Matt Hoffman, Senior Editor for NeurologyLive, has covered medical news for MJH Life Sciences, NeurologyLive’s parent company, since 2017. He hosts the NeurologyLive Mind Moments podcast, as well as Second Opinion on Medical World News. Follow him on Twitter @byMattHoffman or email him at firstname.lastname@example.org
The gepant agent significantly reduced mean monthly migraine days across all 3 doses—10 mg, 30 mg, and 60 mg—compared with placebo over the 12-week treatment period.
Thomas J. Hudson, MD
AbbVie recently announced positive results from the phase 3 ADVANCE clinical trial (NCT02848326) of atogepant in those with episodic migraine, with the agent reporting statistically significant improvements in monthly migraine days (MMD) compared with placebo.1
The small molecule calcitonin gene-related peptide (CGRP) receptor antagonist, or gepant, met the primary end point, with those treated in the 10-, 30-, and 60-mg arms experiencing decreases in MMD of 3.69, 3.86, and 4.2 days, respectively, compared with 2.48 days with placebo (all P <.0001) over the 12-week treatment period. ADVANCE included 910 patients, with the efficacy analyses based on the modified intent-to-treat population of 873 patients.
The full results of the trial are expected to be presented at an upcoming medical meeting and/or in a peer-reviewed journal, according to AbbVie.
“Migraine attacks can be debilitating, but migraine is a treatable disease, and people living with it are not alone in their battle to control it,” said Thomas J. Hudson, MD, senior vice president, research and development, and chief scientific officer, AbbVie, in a statement. “With the results from these trials, we aim to provide a safe and effective preventive treatment that offers patients and healthcare providers a simple, once daily oral treatment that works specifically by blocking CGRP receptors and preventing migraine.”
A key secondary end point was the proportion of patients that achieved ≥50% reduction in mean MMD across the treatment period. For that end point, 55.6% of patients in the 10-mg arm, 58.7% of patients in the 30-mg arm, and 60.8% of patients in the 60-mg arm achieved that threshold. Comparatively, 29.0% of those in the placebo group achieved ≥50% reduction (all P <.0001).
The data showed that treatment with both the 30 mg and 60 mg doses resulted in statistically significant improvements in every secondary end point, while treatment with the 10 mg dose resulted in statistically significant improvements in 4 of 6 end points. Those other secondary end points included change from baseline in mean monthly headache days, mean monthly acute-medication use days, mean monthly performance of daily activities and physical impairment domain scores of the Activity Impairment in Migraine-Diary (AIM-D), as well as change from baseline in the Migraine-Specific Quality of Life Questionnaire (MSQ) Role Function-Restrictive domain score.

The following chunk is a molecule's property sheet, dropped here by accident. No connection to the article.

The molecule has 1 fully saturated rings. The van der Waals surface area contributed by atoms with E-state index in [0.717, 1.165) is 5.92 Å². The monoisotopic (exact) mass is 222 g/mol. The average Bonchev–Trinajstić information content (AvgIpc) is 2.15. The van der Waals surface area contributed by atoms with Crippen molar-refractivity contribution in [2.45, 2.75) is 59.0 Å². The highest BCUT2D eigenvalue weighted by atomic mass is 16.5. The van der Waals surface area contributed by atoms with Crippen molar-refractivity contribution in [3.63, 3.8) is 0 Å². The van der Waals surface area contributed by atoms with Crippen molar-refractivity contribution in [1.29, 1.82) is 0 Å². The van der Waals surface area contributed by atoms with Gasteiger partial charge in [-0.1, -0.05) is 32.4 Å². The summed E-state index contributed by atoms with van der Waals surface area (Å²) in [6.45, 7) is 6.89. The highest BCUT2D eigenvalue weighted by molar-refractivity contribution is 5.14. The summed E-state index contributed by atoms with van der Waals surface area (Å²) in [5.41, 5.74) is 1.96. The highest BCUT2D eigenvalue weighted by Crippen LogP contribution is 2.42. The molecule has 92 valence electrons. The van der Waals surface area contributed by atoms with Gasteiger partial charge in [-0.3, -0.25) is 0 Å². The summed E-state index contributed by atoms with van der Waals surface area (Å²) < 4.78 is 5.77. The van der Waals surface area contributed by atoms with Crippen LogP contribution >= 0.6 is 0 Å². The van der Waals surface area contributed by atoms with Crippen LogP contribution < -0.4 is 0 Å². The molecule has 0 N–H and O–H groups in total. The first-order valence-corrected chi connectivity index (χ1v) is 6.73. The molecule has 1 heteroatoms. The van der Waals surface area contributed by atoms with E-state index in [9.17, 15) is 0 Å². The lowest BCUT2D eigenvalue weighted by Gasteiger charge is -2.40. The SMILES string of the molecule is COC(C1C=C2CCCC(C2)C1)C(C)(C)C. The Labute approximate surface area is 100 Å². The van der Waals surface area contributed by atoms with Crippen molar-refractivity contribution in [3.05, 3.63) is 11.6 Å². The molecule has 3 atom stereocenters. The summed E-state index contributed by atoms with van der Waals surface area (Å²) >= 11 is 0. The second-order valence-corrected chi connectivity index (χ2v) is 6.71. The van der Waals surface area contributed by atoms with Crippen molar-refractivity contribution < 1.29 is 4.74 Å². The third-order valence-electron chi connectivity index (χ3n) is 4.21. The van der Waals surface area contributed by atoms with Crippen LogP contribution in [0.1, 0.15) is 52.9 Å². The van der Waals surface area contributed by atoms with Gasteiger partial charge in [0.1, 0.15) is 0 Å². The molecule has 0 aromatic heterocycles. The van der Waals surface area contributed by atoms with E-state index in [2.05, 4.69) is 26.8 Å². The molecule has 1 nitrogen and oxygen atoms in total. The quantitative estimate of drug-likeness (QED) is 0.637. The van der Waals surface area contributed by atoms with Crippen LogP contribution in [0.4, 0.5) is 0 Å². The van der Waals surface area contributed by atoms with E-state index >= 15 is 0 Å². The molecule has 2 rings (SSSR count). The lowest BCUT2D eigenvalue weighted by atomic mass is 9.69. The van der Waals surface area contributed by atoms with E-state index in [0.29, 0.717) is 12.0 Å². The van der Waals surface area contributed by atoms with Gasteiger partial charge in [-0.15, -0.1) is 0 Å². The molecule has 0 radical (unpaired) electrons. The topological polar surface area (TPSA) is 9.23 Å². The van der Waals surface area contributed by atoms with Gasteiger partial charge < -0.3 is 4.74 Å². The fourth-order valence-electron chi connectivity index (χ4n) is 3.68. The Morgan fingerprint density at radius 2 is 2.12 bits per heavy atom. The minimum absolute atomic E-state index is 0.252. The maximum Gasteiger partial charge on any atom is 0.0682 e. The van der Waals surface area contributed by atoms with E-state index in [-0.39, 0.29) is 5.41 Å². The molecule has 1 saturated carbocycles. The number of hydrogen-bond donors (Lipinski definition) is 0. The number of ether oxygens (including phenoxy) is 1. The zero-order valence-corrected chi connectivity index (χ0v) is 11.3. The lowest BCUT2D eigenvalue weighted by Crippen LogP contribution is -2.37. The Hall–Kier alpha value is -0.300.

Atogepant also showed a familiar safety profile to what has been observed in its prior trial, with serious adverse events (AEs) occurring in 0.9% of the 10-mg arm, and no serious AEs reported in the 30-mg or 60-mg arms compared with placebo (0.9%).
The most common AEs occurring in ≥5% of patients and greater than placebo in at least 1 atogepant treatment arm were constipation (6.9% to 7.7% across all doses; 0.5% for placebo), nausea (4.4% to 6.1% across all doses; 1.8% for placebo), and upper respiratory tract infection (3.9% to 5.7% across all doses; 4.5% for placebo). The majority of cases were deemed mild or moderate in severity and did not lead to discontinuation. No hepatic safety issues were identified.
In June 2020, data presented by K. Chris Min, MD, PhD, at the American Headache Society (AHS) virtual annual scientific meeting suggested that, when administered once daily over the course of 28 days, the use of 170-mg oral atogepant was both safe and well-tolerated, with no evidence of clinically significant drug-related alanine aminotransferase (ALT) elevations in healthy adults. The results showed that by Day 28, the geometric mean fold change in ALT from baseline levels was 0.79 (95% CI, 0.70—0.89) with atogepant compared with 0.99 (95% CI, 0.84–1.17) in the placebo group. Additionally, no ALT elevations ≥3 times the upper limit of normal were observed at any time postdose.2
1. AbbVie Announces Positive Phase 3 Data for Atogepant in Migraine Prevention. News release. AbbVie. July 29, 2020. Accessed July 30, 2020. news.abbvie.com/news/press-releases/abbvie-announces-positive-phase-3-data-for-atogepant-in-migraine-prevention.htm
2. Min KC, Kraft WK, Bondiskey P, et al. Multiple, Once-daily, Oral Doses of 170 Mg Atogepant for 28 Days Are Safe and Well Tolerated with No Clinically Significant Effect on Alanine Aminotransferase in Healthy Adults. Headache. 2020;60(S1 suppl). 1-156. doi: 10.1111/head.13854